Nebraska’s Scott Frost thinks Oregon State may have tampered

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Nebraska coach Scott Frost said Thursday that potential tampering by Oregon State led the Cornhuskers to list the Pac-12 school among institutions not permitted to contact running back Greg Bell about a potential transfer.

Bell, a top-rated junior college prospect signed by Frost last December, started the first three games for the Cornhuskers this season. He then requested a scholarship release in the week after he lost the top position on Sept. 29 against Purdue.

Nebraska granted his release but restricted Bell from talking with fellow Big Ten members, non-conference opponents of Nebraska over the next three years and Oregon State.

Three Nebraska players recently transferred to OSU, including former four-star prospects Tristan Gebbia, a quarterback, and receiver Tyjon Lindsey. Both players were recruited to Nebraska by former coach Mike Riley, who now works as an analyst at Oregon State under Jonathan Smith.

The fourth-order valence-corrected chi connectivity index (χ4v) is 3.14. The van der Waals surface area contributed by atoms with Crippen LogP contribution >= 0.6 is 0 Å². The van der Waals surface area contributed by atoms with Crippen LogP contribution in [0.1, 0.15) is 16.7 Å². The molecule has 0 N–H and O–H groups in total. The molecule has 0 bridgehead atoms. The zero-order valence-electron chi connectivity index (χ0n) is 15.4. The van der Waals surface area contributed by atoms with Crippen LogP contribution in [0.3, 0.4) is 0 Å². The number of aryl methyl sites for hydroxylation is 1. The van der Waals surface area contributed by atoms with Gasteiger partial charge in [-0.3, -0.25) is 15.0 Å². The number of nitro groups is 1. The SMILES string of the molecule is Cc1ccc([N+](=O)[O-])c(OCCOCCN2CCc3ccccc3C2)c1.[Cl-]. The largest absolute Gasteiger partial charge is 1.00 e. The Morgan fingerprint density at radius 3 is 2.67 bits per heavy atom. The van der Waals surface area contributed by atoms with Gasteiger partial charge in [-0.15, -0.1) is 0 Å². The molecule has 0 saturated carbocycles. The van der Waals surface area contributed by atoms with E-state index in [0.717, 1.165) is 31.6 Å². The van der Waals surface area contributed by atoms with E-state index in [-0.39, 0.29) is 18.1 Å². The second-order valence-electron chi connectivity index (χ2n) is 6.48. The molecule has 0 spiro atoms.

Ex-Nebraska assistant Trent Bray is also on staff at OSU, as are three former members of Nebraska football administrative staff.

“There’s no doubt in my mind that those kids were probably in touch some people that they formerly knew that were here,” Frost said of Gebbia, Lindsey and linebacker Avery Roberts.

NCAA rules prohibit contact about a potential transfer from an outside school with currently enrolled players.

Frost said “it’s hard for me to criticize [Oregon State] without being hypocritical,” noting that he spoke with his former UCF player, McKenzie Milton, just this week to wish the quarterback well on his birthday.

“But at the same time,” Frost said, “if someone is contacting our kids while they’re still our kids, then I’m not going to be a fan of that.”

Oregon State did not immediately respond to a request for comment.

Bell said last week that he was confident he would find a destination and thanked Frost in a statement released on Twitter.

Changes to the transfer system that go into effect on Monday will invalidate instructions like those issued last week by Nebraska. The new rule, a step aimed to bring reform to transfer process, allows a student-athlete to notify his or her school of a desired transfer.

The school then is allowed two days to place the student-athlete into a database of transfers. Restrictions on permission-to-contact will no longer exist.

In the case of Bell, he could again notify Nebraska of his intention to transfer next week and would not be subject to any restrictions.

Another rule change that goes into effect this year will increase to the potential penalty for tampering.



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